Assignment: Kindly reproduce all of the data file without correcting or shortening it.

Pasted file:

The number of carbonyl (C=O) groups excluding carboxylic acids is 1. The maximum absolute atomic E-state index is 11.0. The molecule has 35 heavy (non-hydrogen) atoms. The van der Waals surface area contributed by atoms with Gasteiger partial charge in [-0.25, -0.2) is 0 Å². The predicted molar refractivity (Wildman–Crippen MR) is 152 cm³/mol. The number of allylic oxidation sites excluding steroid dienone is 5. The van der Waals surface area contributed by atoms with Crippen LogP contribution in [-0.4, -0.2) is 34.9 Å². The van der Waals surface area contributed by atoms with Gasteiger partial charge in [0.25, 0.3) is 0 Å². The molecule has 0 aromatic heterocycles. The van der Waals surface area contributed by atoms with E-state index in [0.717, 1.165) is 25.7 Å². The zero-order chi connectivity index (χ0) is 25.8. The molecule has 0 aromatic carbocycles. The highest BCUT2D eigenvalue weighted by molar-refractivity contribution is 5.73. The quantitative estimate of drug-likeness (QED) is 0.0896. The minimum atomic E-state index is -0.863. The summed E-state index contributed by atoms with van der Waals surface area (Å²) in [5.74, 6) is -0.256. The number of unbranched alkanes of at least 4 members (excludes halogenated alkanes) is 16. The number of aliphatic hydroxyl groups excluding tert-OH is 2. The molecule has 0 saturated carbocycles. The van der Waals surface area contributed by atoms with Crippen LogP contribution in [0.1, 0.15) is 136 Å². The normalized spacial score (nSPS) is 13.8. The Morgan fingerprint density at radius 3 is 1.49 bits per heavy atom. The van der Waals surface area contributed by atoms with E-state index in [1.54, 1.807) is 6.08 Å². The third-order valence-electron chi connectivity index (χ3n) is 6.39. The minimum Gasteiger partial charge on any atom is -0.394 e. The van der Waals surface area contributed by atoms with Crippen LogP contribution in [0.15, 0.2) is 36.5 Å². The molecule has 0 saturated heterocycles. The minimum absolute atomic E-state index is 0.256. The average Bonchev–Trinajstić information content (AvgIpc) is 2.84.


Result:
The number of carbonyl (C=O) groups excluding carboxylic acids is 1. The maximum absolute atomic E-state index is 11.0. The molecule has 35 heavy (non-hydrogen) atoms. The van der Waals surface area contributed by atoms with Gasteiger partial charge in [-0.25, -0.2) is 0 Å². The predicted molar refractivity (Wildman–Crippen MR) is 152 cm³/mol. The number of allylic oxidation sites excluding steroid dienone is 5. The van der Waals surface area contributed by atoms with Crippen LogP contribution in [-0.4, -0.2) is 34.9 Å². The van der Waals surface area contributed by atoms with Gasteiger partial charge in [0.25, 0.3) is 0 Å². The molecule has 0 aromatic heterocycles. The van der Waals surface area contributed by atoms with E-state index in [0.717, 1.165) is 25.7 Å². The zero-order chi connectivity index (χ0) is 25.8. The molecule has 0 aromatic carbocycles. The highest BCUT2D eigenvalue weighted by molar-refractivity contribution is 5.73. The quantitative estimate of drug-likeness (QED) is 0.0896. The minimum atomic E-state index is -0.863. The summed E-state index contributed by atoms with van der Waals surface area (Å²) in [5.74, 6) is -0.256. The number of unbranched alkanes of at least 4 members (excludes halogenated alkanes) is 16. The number of aliphatic hydroxyl groups excluding tert-OH is 2. The molecule has 0 saturated carbocycles. The van der Waals surface area contributed by atoms with Crippen LogP contribution in [0.1, 0.15) is 136 Å². The normalized spacial score (nSPS) is 13.8. The Morgan fingerprint density at radius 3 is 1.49 bits per heavy atom. The van der Waals surface area contributed by atoms with E-state index in [1.54, 1.807) is 6.08 Å². The third-order valence-electron chi connectivity index (χ3n) is 6.39. The minimum Gasteiger partial charge on any atom is -0.394 e. The van der Waals surface area contributed by atoms with Crippen LogP contribution in [0.15, 0.2) is 36.5 Å². The molecule has 0 saturated heterocycles. The minimum absolute atomic E-state index is 0.256. The average Bonchev–Trinajstić information content (AvgIpc) is 2.84.